Why are tribunes Marullus and Flavius angry with the plebeians in Julius Caesar?

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The tribunes Marullus and Flavius are not only angry with the plebeians because they are cheering for Caesar. Yes, Marullus and Flavius no longer respect Caesar, fearing that Caesar's ambitions no longer reflect what is best for Rome. But what bothers the tribunes more is that the plebeians are so...

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fickle. The tribunes point out that the crowd of workers, not so long ago, were equally cheering for Pompey, whom Caesar has now killed.

Note that this opening scene is reflective of another scene that includes masses of the common folk, a scene that also demonstrates the fickleness of the crowds. This other scene occurs after Caesar has been murdered. At first, Brutus is able to sway the crowd to support the assasinators. But as soon as Antony speaks to the plebeians, they are convinced that the assasinators are wrong. So the opening scene of this play acts as a foreshadowing of the climatic portion of this drama.

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The crowd of Plebians are celebrating Caesar's victory. Marullus and Flavius are opposed to the celebration because they are concerned for the state of Rome--they are worried about the power Casear has acquired, adn the effects that it may have on Rome.

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Why are the tribunes Flavius and Marullus punished?

In the opening scene of the play, two Roman tribunes named Flavius and Murellus walk through the street criticizing the commoners for celebrating Julius Caesar's recent victory over Pompey. The two tribunes diminish Caesar's accomplishments and resent his growing popularity. After scolding the commoners, Flavius instructs Murellus to go to the Capitol and remove the decorations on the statues honoring Caesar. While Murellus removes the decorations on Caesar's statues, Flavius attempts to force commoners off the streets to diminish Caesar's support and popularity. In act one, scene two, Casca informs Brutus and Cassius that Caesar refused a crown three times in front of the Roman masses before having an epileptic seizure. He then says that Flavius and Murellus were "put to silence" for pulling down the scarves off Caesar's statues. Casca's comment implies that both Flavius and Murellus were executed for disrobing Caesar's statues, and no other information regarding their fate is discussed in the play.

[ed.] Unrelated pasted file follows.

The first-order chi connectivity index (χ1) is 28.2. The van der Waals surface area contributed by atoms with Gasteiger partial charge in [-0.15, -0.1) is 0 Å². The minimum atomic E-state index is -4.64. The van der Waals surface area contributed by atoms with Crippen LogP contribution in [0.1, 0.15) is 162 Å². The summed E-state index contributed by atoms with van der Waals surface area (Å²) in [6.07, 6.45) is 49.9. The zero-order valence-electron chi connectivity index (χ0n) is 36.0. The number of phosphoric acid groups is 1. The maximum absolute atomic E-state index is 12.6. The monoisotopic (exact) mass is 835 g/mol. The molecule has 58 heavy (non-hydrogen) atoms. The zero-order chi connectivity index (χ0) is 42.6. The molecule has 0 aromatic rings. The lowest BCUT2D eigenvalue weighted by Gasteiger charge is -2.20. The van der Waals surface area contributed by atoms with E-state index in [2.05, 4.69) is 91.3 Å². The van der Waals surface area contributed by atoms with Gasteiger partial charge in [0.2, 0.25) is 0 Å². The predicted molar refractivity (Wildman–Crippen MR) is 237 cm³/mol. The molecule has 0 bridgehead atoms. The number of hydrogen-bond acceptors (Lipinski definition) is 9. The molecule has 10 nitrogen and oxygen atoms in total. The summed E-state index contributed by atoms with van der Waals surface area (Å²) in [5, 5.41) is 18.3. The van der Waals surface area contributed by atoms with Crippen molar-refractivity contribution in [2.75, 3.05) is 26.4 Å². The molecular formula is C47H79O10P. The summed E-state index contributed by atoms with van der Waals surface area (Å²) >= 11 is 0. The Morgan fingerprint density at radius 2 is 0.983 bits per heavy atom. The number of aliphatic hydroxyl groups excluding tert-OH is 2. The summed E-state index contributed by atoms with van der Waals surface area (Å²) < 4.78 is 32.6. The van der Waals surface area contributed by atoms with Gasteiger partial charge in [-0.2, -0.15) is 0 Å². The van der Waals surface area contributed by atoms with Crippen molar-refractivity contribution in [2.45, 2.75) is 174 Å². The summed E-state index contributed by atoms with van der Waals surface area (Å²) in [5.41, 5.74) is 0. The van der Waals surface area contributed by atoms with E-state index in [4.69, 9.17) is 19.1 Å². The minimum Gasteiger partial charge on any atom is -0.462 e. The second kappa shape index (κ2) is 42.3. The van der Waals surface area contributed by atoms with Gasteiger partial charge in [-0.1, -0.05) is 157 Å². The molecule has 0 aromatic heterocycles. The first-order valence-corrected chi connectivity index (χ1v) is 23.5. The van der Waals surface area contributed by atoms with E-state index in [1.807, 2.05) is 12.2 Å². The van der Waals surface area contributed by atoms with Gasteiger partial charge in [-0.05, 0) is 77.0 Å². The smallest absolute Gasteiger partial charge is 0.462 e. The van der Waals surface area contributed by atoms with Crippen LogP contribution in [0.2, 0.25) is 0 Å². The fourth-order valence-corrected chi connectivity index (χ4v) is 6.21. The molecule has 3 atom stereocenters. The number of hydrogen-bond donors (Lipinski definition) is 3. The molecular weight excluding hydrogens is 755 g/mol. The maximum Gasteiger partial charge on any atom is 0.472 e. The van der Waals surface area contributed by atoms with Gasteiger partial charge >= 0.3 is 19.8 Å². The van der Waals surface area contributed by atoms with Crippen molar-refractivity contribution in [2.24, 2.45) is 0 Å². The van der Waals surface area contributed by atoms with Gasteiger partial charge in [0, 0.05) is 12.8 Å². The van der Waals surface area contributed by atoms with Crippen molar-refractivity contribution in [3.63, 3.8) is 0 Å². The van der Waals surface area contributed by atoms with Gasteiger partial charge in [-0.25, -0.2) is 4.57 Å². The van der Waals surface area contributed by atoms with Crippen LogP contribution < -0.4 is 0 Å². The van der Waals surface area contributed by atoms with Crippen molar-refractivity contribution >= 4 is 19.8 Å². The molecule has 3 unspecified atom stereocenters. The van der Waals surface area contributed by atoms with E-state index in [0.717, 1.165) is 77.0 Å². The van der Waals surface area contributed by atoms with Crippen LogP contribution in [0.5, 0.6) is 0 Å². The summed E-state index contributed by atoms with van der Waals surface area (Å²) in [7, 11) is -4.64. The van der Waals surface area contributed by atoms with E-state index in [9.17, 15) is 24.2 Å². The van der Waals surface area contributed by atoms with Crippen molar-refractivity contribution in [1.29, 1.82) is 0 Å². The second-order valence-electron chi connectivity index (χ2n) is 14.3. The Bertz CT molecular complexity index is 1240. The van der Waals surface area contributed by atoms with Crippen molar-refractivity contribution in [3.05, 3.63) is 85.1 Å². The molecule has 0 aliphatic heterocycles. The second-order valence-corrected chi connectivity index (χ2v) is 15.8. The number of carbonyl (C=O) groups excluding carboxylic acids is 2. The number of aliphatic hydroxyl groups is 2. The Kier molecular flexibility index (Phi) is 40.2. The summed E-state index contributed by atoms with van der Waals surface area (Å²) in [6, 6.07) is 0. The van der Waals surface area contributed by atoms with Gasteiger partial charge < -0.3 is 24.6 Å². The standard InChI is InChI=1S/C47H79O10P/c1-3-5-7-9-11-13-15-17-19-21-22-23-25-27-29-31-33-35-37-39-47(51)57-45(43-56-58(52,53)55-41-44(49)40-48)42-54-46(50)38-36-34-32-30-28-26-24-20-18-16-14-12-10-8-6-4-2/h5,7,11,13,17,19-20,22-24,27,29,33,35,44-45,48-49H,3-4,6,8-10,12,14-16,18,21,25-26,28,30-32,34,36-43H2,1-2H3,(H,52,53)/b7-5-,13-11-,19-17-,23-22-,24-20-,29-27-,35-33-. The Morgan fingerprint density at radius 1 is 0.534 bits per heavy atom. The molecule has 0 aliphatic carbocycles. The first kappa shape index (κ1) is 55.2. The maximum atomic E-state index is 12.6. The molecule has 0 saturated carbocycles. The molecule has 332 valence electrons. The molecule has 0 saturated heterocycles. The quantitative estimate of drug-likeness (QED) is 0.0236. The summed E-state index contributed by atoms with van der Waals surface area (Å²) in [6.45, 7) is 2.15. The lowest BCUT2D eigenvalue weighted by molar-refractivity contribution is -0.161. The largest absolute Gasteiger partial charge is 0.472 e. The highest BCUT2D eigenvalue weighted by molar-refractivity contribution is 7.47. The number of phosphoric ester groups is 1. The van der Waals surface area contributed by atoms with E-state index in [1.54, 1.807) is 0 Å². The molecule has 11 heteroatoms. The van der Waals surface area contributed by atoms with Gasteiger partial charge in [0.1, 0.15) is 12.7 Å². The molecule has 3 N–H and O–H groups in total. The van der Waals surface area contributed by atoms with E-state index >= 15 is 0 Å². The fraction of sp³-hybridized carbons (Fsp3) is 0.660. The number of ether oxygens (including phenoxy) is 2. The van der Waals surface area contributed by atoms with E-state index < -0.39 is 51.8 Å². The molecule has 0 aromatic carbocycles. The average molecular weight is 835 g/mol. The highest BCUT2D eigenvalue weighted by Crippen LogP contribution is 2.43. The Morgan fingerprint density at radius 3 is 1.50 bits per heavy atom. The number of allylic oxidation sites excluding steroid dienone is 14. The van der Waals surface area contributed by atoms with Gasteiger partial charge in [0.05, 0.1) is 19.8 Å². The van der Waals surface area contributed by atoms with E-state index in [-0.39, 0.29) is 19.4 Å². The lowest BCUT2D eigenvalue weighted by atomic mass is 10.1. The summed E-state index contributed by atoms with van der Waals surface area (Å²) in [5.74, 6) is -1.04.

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Why are the tribunes Flavius and Marullus punished?

This is a great question. A little context will be necessary. In the beginning of the play, both Flavius and Marullus give the commoners a hard time for wanting to cheer for Julius Caesar. These two men (tribunes) do not like the crowds fickleness. Were they not cheering for Caesar's opponents in the past? Moreover, they do not like the fact that Caesar defeated another Roman in civil war, rather than a foreign army - not to mention they feel threatened by Caesar's power.

As the play progresses, the crowds begin to love Caesar more. There is a statue of Caesar and it is decorated to honor him. During the triumphal parade, Flavius and Marullus take down the decorations from Caesar's statue. When this is reported to Caesar, they are both punished. In particular, they are removed from office for this action. 

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